by Jamal Abdullah
After the Paris attacks, the world seems to be rushing to limit the activities of extremist organisations that have been able to kill hundreds of civilians. World powers have now realised that they have to act more effectively and take the most efficient measures to stop the expansion of extremists and prevent their incursion in capitals of the EU and even the US.
The question to ask now is how will the international community deal with this phenomenon: Will world powers repeat a ‘War on Terror’ scenario or have they learned that military action alone, and wars fought in Afghanistan and Iraq, only led to more extremism and fanaticism?
Twelve years after the start of the War on Terror, international alliances have not succeeded in eradicating terrorism. On the contrary, violent jihadist groups have expanded to wider geographic areas, with branches in the Arabian Peninsula, North Africa, Asia and other areas forming its intercontinental foundation.
The growth of extremist groups with multiple ideological backgrounds is another negative consequence of the War on Terror. With such a track record, will the international powers succeed in eliminating terrorism, or at least weaken Da’esh, after the attacks on the heart of the French capital?
There may be a better way. Several leaders of Arab Gulf states have presented a vision for dealing with the Middle East crises, especially the phenomenon of extremist organisations, which may develop into terrorist organisations.
The late King of Saudi Arabia, Abdullah bin Abdulaziz, and the Emir of Qatar, Sheikh Tamim bin Hamad have repeatedly stressed the need to address the crises and problems afflicting the region by searching for their original causes, and then working on fundamental solutions and seeking to eradicate the roots.
In August 2014, King Abdullah bin Abdulaziz Al Saudin called on the international community to unite and collaborate in combating terrorism and eradicating its roots. He went further by warning Europe and the US that terrorism would soon reach their countries. King Abdullah Al Saud based his prediction on his experiences during the 1990s and 2000s. In particular, disastrous results appeared evident after the US invasion of Iraq in 2003, which led to the fragmentation of state institutions and embrace of sectarianism by many parties.
The Qatari vision sees the solution in ‘the enforcement of principles of justice, security and peace for all peoples of the region’. This solution is derived from the United Nations Charter. It needs to be implemented with the cooperation of all the components of the international community, where every country abides by its responsibilities.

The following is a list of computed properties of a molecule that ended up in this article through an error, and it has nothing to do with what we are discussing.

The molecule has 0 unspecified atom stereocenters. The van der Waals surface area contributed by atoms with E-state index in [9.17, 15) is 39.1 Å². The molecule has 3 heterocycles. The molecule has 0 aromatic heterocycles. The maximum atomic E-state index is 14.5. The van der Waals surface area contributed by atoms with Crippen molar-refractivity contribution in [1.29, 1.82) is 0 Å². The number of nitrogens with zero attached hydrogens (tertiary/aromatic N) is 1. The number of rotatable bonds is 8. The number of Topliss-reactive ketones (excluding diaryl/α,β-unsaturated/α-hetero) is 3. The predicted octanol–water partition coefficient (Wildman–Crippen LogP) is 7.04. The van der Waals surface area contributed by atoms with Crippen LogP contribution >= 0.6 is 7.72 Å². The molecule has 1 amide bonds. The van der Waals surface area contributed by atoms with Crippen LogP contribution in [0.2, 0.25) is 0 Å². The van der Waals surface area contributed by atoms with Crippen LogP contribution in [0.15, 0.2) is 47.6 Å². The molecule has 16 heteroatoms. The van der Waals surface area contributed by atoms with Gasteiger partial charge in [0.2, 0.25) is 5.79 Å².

The perspective provided by Qatar considers that military solutions alone are not enough to defeat terrorism, because it has become a thought and a doctrine, turned into an ideology, and therefore, it is necessary to fight it with thought as well.
Coalition military operations may be able to kill leaders of extremist and terrorist organisations, but they cannot eliminate organisations or extremist ideology. Global decision makers should pause for a moment to think rationally and re-draw their strategic plans. Action is needed to defuse the despair and frustration in the hearts of the global youth in general and Arab youth in particular. The international community, with all its institutions, must support Arab youth to achieve their dreams of liberty and the preservation of dignity, justice and security in their communities.
Another War on Terror, might enhance the survival of dictatorships and repressive regimes that have contributed to the formation of extremist groups, some of which turned into terrorist organisations. This in turn leads into a fundamental issue, which Qatar has warned about, that the following two options should be rejected by the international community: ‘The Arab peoples have only two choices: either to accept authoritarian repressive regimes or to accept the authority of terrorist extremist organisations.’
The international community must shoulder its responsibilities, admit its mistakes and work to avoid them. Looking at Syria, the Qatari vision considers the death and displacement of much of a nation by a dictatorial regime over five years as a crime and a failure for the international system.
On the other hand, the nuclear deal signed by the P5+1 with Iran in July 2015, after excluding the GCC from participating in the negotiating rounds, has given Tehran official international recognition of the right to develop its nuclear programme. This made Iran more powerful within the framework of parallel powers in the region. Accordingly, the Gulf states, in turn, will seek to restore the regional balance.
Dialogue is one of the ways to solve regional crises and eradicate extremism. Therefore, decision makers should understand that the solutions to the regional crises are in their hands. All parties should be aware that such dialogue, especially between Iran and the GCC states, would be based on foundations of equality and without arrogance, specific preconditions or selective requirements being imposed on the dialogue table.
If we were to be convinced that the causes of extremism that lead to terrorist acts are despair and frustration, it can be concluded that extremism and terrorism are not only born in the Middle East. They are also likely to form in any region in the world that suffers from periods of marginalisation and exclusion, including some communities in Europe and the USA. Therefore, it is important to correctly integrate people of immigrant backgrounds living in poor suburbs in Western countries, in order to avoid any formation of extremist groups.
Dr Jamal Abdullah is Researcher and Head of the Gulf Studies Unit at Al Jazeera Centre for Studies (AJCS). He is currently Visiting Researcher at the MEC, working on his research looking at the Gulf after the arrival of King Salman to power in Saudi Arabia.